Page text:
Aaaaaaaack! What’s killing my plants? This question is all too common to many Extension educators and asked daily in plant diagnostic clinics across the country. Don’t guess, test! The Plant & Pest Diagnostic Clinic (P&PDC) at the University of Nebraska-Lincoln is available to help answer this question and provide scientifically sound management recommendations.
As the weather warms and the growing season begins, we hope that all plants will be happy and healthy. Unfortunately, we know that there is an abundance of diseases, pests and adverse environmental conditions that prevent crops from reaching their maximum production potential. While there are many resources available to aid in diagnostics, different problems often produce similar symptoms. Are plants yellow and stunted due to a nutrient deficiency or a nematode problem? Is that skip in the row due to insect feeding or a fungal root rot? Control for each problem varies widely, and correctly identifying the cause is the first step toward finding a solution.
The goal of the P&PDC is to quickly and accurately identify weeds, insects and diseases on any plant. In addition to common row crops such as corn and soybeans, the P&PDC provides diagnostic support for landscape, horticultural and any other plants that may be a part of your life. Unfortunately, we are not set up to conduct tissue testing for nutrient deficiencies/toxicity or chemical injury. These samples are diagnosed purely based on visual observations of symptoms.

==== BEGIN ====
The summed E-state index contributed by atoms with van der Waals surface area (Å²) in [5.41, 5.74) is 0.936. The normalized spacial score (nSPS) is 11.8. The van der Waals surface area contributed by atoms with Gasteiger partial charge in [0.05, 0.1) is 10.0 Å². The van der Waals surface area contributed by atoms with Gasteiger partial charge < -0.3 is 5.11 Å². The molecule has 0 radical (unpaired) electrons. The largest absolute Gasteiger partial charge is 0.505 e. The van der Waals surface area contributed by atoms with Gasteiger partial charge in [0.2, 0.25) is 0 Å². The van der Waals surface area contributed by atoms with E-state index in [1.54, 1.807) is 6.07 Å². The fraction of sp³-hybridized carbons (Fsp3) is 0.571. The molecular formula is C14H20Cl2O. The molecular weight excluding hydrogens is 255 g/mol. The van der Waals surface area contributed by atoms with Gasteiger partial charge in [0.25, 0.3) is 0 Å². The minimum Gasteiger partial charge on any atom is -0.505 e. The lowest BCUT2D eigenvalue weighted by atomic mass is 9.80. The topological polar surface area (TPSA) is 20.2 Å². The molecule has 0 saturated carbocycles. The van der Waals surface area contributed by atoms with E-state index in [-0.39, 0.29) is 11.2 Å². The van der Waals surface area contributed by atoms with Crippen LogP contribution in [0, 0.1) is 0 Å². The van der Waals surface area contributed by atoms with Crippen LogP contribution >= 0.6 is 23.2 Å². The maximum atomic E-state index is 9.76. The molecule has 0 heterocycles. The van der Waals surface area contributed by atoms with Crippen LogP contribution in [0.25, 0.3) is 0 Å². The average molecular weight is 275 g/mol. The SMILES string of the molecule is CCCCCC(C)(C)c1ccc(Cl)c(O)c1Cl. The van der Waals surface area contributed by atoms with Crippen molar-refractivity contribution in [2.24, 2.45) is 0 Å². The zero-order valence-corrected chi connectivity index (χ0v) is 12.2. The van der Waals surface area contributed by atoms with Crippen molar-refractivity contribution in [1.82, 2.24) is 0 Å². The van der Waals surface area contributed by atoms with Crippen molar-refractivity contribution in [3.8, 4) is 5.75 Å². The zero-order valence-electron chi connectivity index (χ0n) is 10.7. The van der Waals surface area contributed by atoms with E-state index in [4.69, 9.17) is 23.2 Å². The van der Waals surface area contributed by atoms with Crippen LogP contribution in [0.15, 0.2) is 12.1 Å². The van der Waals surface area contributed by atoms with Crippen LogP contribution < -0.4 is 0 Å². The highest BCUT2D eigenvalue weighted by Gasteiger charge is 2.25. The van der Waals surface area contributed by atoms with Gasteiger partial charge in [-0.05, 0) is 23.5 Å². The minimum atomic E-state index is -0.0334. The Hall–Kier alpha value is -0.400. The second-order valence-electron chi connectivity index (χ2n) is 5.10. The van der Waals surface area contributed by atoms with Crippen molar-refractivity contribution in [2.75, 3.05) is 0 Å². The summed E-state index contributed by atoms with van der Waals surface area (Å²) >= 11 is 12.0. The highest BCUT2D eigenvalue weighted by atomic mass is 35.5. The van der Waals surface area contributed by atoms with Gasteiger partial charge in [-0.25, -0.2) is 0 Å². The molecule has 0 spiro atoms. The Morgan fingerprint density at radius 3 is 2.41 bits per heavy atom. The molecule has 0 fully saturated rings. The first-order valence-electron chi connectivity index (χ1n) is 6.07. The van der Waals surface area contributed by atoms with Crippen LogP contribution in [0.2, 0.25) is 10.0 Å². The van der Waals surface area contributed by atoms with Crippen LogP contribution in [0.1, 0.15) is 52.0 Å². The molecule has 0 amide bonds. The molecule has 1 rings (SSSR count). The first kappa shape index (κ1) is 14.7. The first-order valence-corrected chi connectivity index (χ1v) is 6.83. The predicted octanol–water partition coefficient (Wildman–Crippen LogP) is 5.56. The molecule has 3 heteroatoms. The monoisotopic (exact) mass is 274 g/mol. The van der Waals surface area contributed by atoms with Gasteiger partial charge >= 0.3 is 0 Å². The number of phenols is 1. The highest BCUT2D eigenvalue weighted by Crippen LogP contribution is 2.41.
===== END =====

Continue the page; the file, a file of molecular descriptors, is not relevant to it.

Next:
How samples are submitted to the P&PDC plays a large role in not only the ease of diagnosis, but also how quickly samples can be turned around. There are several important things to consider when submitting a plant or insect sample to a plant diagnostic laboratory. The fastest diagnoses result from high-quality samples and as much background information and field history as possible.
Collecting an adequate amount of plant material is critical; if feasible, collect the entire plant — roots, stems, leaves, flowers and fruits. This is important because problems in the upper part of the plant are often caused by problems with the roots or crown. Unlike testing tissue for nutrition, we want all samples placed in a sealed, plastic bag with a clean paper towel to ensure freshness. Once a sample is dried or degraded, an accurate diagnosis becomes much more difficult. Samples should be placed in the mail Monday through Wednesday to reduce the likelihood of them spending the weekend in a mail truck before they arrive at the P&PDC. If dropping samples off, the clinic is open 8 am to 5 pm Monday through Friday, and we welcome walk-ins. The P&PDC’s physical address is 448 Plant Science Hall, 1875 N. 38th St., Lincoln, NE, 68583
While it is not always feasible to collect the entire plant, photos of symptomatic plants can greatly improve the accuracy of diagnostics. While identification of plant diseases and insects may not be 100% accurate from a photo, this can be a great way to start identifying the cause of plant decline and if a physical sample is required
For more information, contact your local Extension office, visit the P&PDC’s website (go.unl.edu/plantclinic), call 402-472-2559, or email firstname.lastname@example.org.